"We figure that of our 5,000 owners and the 50,000 people who sail with them, a certain percent eventually say, 'I've had enough racing. I just want to go out and cruise,' " says Bob. For that percent, the J/38 will be waiting.
The leap the Johnstones made into the IOR (International Offshore Rule) market with the J/41 and the J/34, a new IOR model that hit the water March 20 with 24 already sold, was philosophically difficult. The IOR is a mathematical formula for handicapping boats of various sizes so they can race on an equal footing. The rule makes certain assumptions about what makes a boat go fast; therefore, the job of an IOR designer is to fool the rule, to make the numbers think the boat is slower than it actually is, thereby lowering its handicap. The process is called "taking advantage of the rule," and it does not necessarily produce the fastest or the most economical boat. It produces an IOR boat intended for racing other IOR boats.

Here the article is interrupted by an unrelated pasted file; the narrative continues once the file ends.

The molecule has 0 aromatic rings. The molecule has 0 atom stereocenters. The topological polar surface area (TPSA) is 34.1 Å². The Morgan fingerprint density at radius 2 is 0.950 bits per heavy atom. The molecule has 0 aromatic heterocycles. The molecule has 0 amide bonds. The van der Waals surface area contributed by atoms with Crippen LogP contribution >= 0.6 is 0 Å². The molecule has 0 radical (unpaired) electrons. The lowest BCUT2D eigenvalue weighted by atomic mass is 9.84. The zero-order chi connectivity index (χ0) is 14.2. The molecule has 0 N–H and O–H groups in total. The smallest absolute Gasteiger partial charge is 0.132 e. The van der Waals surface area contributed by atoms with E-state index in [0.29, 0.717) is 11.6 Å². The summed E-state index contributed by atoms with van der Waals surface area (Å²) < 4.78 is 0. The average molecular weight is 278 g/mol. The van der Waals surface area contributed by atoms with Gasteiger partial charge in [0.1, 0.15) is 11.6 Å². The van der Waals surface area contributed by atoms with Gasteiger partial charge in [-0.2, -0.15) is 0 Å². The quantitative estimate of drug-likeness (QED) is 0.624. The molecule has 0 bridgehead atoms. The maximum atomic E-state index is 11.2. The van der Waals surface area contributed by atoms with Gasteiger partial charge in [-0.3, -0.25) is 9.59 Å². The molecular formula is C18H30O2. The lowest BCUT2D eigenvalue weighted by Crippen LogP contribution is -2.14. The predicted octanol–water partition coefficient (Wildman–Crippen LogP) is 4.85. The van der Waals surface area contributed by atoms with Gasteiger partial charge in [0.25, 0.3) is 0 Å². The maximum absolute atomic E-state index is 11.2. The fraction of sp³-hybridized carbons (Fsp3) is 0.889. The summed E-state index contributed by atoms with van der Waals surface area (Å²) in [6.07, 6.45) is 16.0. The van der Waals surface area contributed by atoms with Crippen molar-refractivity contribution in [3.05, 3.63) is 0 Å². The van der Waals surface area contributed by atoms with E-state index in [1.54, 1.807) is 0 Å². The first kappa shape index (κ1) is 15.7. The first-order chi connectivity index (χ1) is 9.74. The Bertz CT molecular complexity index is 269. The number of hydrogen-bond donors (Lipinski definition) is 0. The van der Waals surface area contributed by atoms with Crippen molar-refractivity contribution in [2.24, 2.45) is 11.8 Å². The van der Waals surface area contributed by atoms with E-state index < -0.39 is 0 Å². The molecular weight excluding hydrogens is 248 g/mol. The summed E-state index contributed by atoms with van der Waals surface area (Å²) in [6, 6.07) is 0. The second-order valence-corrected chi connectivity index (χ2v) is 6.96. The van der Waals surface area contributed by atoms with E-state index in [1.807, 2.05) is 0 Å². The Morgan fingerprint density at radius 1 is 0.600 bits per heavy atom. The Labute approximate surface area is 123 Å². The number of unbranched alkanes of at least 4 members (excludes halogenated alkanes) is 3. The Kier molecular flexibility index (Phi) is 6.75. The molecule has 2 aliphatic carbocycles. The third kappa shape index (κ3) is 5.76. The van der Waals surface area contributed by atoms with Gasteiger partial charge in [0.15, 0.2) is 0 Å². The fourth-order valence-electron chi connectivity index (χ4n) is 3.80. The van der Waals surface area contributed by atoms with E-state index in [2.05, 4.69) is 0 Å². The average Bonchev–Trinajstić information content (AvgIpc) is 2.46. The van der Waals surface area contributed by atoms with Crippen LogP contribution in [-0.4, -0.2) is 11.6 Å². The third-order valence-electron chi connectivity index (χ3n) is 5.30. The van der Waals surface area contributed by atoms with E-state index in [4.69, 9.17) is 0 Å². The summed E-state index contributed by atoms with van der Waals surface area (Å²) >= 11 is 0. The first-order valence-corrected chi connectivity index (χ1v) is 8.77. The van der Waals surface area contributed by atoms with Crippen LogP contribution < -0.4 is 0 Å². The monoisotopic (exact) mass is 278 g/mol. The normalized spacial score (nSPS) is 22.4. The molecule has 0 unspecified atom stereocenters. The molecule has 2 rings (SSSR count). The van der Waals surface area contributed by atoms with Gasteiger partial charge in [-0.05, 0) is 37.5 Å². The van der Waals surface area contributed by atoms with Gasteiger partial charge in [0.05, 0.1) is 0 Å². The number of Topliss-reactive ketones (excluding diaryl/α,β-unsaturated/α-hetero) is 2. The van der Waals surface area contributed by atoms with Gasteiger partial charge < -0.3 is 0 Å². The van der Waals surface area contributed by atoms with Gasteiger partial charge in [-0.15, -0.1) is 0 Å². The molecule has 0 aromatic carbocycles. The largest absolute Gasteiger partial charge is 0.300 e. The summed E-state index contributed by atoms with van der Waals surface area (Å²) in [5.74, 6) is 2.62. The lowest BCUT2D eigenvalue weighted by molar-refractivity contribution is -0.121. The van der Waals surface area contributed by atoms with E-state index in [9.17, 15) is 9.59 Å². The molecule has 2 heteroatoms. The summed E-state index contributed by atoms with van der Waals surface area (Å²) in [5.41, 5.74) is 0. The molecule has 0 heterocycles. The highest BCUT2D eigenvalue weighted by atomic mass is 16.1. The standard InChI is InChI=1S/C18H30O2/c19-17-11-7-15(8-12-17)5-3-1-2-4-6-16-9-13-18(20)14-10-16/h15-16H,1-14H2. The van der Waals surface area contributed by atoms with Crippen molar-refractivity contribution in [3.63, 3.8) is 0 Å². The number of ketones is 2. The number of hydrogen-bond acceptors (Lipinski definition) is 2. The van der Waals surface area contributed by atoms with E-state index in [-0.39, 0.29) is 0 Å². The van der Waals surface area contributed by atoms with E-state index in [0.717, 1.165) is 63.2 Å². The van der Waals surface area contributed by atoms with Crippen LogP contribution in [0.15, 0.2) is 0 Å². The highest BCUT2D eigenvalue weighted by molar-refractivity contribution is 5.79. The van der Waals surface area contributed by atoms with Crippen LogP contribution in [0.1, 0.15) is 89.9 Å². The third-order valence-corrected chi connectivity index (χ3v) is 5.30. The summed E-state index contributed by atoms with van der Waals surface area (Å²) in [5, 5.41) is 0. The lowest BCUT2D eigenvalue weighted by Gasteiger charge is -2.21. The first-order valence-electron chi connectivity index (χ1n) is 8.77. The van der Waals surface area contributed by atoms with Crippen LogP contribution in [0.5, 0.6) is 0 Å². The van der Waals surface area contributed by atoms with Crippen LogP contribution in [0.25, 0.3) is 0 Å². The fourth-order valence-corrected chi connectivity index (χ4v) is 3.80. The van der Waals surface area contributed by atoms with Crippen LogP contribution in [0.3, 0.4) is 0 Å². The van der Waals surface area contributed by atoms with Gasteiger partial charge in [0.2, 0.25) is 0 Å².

"The IOR boat is something of an anachronism, like a 1958 Cadillac with tail fins," says Rod. "They are not that fast for their size and sail area, and they are hard to sail. They require a lot of people to get the most out of them. Our J/35, which wasn't designed to the IOR, sells for less than half what the J/41 sells for and is about the same speed around the course. The only problem is, under the IOR it rates about three feet higher and is not competitive. It's crazy, but that's just the rule."
IOR racing, however, is the grand prix level of ocean racing, and a designer of high-performance sailboats like Rod Johnstone needs a track record in events such as the SORC to maintain his high-performance image. Reluctant though he may be, thanks to Charlie Scott and Smiles, Rod Johnstone is now an established IOR designer. Just as the J/24 carried his name out of the ponds and bays and into ocean racing, the J/41 has carried it into the big time.